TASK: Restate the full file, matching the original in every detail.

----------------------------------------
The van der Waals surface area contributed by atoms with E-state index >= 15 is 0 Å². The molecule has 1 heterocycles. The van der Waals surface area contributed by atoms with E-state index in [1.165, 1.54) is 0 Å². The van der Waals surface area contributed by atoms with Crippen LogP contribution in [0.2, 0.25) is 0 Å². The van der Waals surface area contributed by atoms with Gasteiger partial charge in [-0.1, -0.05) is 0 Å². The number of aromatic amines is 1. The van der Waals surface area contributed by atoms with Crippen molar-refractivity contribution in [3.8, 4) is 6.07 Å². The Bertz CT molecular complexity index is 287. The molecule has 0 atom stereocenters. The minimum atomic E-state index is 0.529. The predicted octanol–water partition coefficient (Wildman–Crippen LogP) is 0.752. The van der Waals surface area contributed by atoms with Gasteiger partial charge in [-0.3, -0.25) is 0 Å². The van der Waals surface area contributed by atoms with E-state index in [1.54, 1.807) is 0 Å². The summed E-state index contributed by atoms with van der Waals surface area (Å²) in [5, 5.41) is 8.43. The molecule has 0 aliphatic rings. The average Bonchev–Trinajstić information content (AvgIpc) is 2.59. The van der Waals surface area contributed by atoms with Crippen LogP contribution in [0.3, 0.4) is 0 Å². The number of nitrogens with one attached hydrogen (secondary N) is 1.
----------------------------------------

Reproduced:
The van der Waals surface area contributed by atoms with E-state index >= 15 is 0 Å². The molecule has 1 heterocycles. The van der Waals surface area contributed by atoms with E-state index in [1.165, 1.54) is 0 Å². The van der Waals surface area contributed by atoms with Crippen LogP contribution in [0.2, 0.25) is 0 Å². The van der Waals surface area contributed by atoms with Gasteiger partial charge in [-0.1, -0.05) is 0 Å². The number of aromatic amines is 1. The van der Waals surface area contributed by atoms with Crippen molar-refractivity contribution in [3.8, 4) is 6.07 Å². The Bertz CT molecular complexity index is 287. The molecule has 0 atom stereocenters. The minimum atomic E-state index is 0.529. The predicted octanol–water partition coefficient (Wildman–Crippen LogP) is 0.752. The van der Waals surface area contributed by atoms with Gasteiger partial charge in [-0.3, -0.25) is 0 Å². The van der Waals surface area contributed by atoms with E-state index in [1.54, 1.807) is 0 Å². The summed E-state index contributed by atoms with van der Waals surface area (Å²) in [5, 5.41) is 8.43. The molecule has 0 aliphatic rings. The average Bonchev–Trinajstić information content (AvgIpc) is 2.59. The van der Waals surface area contributed by atoms with Crippen LogP contribution in [0.3, 0.4) is 0 Å². The number of nitrogens with one attached hydrogen (secondary N) is 1.